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Improving fertigation uniformity and clean cows are a byproduct of water-use efficiencies for family dairy near Royal.

Curt Arens, Editor, Nebraska Farmer

July 21, 2016

3 Min Read

For O and W Dairy near Royal, it’s all about water use and nutrient efficiency, herd health and TLC for the cows. Warren Snodgrass started milking cows with his father when the family was milking by hand and using kerosene lanterns for light. Today, Snodgrass is still dairying with wife Merry, son Roy, grandsons Heath and Seth, and other family members and employees, but they have come a long way since those days of milking by hand.

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“In 2000, we made a major investment to upgrade our facilities, increase our herd and completely change the way we do things,” Warren says. “We visited other dairies across the country, including several in New York state, to learn about the types of systems out there and how they were working.”

The system they eventually built included new freestall loafing barns with sand stalls and a unique flushing system that uses lagoon water to flush the floors at regular intervals each day.

“Through most of the year, we use lagoon water to flush the system,” Heath explains. “We use fresh water in the summer, partly because the cooler water tends to cool the barns and the cows,” he says. “But most of the year, we recycle lagoon water. When the system flushes, it washes the cows’ feet and helps keep the floors clean. This way, we reduce feet problems and improve the overall health of the cows,” he says.

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When the new barns and milking parlor were built, the original lagoon seemed quite large, at about 9 feet deep. But fertigating from that anaerobic lagoon over time became a maintenance issue for sprinkler equipment, Heath says. Corrosion from the lagoon water ruined sprinkler packages. This past year, under consultation with Dan Lyons, Petersen Ag Systems, the family added Circul-O2-Rater units to the lagoon to change the system from anaerobic to aerobic, reducing odor, improving nutrient availability in the lagoon water for fertigation and changing the composition of the lagoon water for flushing into clean, less corrosive water.

The family recently built a larger, second lagoon that is much deeper, to handle more of the fluids. Heath says that in the coming months, Circul-O2-Rater units will be installed on that lagoon as well. The units, produced and marketed by eXpertCompany, allow water from the aerobic lagoons to be pumped through regular center-pivot sprinkler packages without the corrosion and clogging concerns. “It improves the uniformity of our irrigation,” Heath says.

He also notes that dairies produce a great volume of solid manure. To break solids down, about 10 years ago they added a manure press that separates the largest amount of solids from the manure through a system of screens, and presses the liquids from the manure to produce a fine-textured, fluffy product that can be distributed on fields as fertilizer.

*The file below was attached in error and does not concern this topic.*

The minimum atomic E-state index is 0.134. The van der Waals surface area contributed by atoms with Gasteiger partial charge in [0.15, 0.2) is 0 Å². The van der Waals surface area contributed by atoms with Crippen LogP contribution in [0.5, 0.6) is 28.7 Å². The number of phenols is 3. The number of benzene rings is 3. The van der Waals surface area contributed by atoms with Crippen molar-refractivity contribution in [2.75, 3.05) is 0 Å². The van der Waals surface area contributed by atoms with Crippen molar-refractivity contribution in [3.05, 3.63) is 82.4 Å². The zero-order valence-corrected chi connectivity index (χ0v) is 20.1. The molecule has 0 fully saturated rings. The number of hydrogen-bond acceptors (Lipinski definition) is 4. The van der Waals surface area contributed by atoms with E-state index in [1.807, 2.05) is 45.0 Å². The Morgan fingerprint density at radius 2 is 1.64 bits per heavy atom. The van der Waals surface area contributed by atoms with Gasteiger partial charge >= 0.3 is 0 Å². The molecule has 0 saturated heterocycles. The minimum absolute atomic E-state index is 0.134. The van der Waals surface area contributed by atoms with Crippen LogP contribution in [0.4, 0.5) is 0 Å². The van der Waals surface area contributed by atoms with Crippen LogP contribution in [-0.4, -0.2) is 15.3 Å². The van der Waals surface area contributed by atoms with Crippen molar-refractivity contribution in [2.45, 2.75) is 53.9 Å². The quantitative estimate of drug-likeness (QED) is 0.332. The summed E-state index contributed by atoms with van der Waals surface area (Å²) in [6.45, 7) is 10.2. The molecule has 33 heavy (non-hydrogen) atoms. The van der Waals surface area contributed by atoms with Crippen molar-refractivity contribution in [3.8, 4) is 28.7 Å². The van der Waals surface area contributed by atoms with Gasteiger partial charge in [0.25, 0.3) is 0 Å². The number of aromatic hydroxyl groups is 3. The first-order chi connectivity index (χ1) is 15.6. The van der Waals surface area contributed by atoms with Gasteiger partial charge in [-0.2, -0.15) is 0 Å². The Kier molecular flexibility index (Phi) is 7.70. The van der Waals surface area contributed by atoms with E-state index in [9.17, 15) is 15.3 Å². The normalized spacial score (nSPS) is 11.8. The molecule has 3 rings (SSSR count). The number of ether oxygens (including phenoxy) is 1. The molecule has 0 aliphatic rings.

As the family looks to slowly expand their cow numbers over time from 700 up to 850, Heath says that these systems are providing important efficiencies and are helping the dairy recycle water and nutrients, not only in the barns, but also on their crops.

About the Author(s)

Curt Arens

Editor, Nebraska Farmer

Curt Arens began writing about Nebraska’s farm families when he was in high school. Before joining Farm Progress as a field editor in April 2010, he had worked as a freelance farm writer for 27 years, first for newspapers and then for farm magazines, including Nebraska Farmer.

His real full-time career, however, during that same period was farming his family’s fourth generation land in northeast Nebraska. He also operated his Christmas tree farm and grew black oil sunflowers for wild birdseed. Curt continues to raise corn, soybeans and alfalfa and runs a cow-calf herd.

Curt and his wife Donna have four children, Lauren, Taylor, Zachary and Benjamin. They are active in their church and St. Rose School in Crofton, where Donna teaches and their children attend classes.

Previously, the 1986 University of Nebraska animal science graduate wrote a weekly rural life column, developed a farm radio program and wrote books about farm direct marketing and farmers markets. He received media honors from the Nebraska Forest Service, Center for Rural Affairs and Northeast Nebraska Experimental Farm Association.

He wrote about the spiritual side of farming in his 2008 book, “Down to Earth: Celebrating a Blessed Life on the Land,” garnering a Catholic Press Association award.

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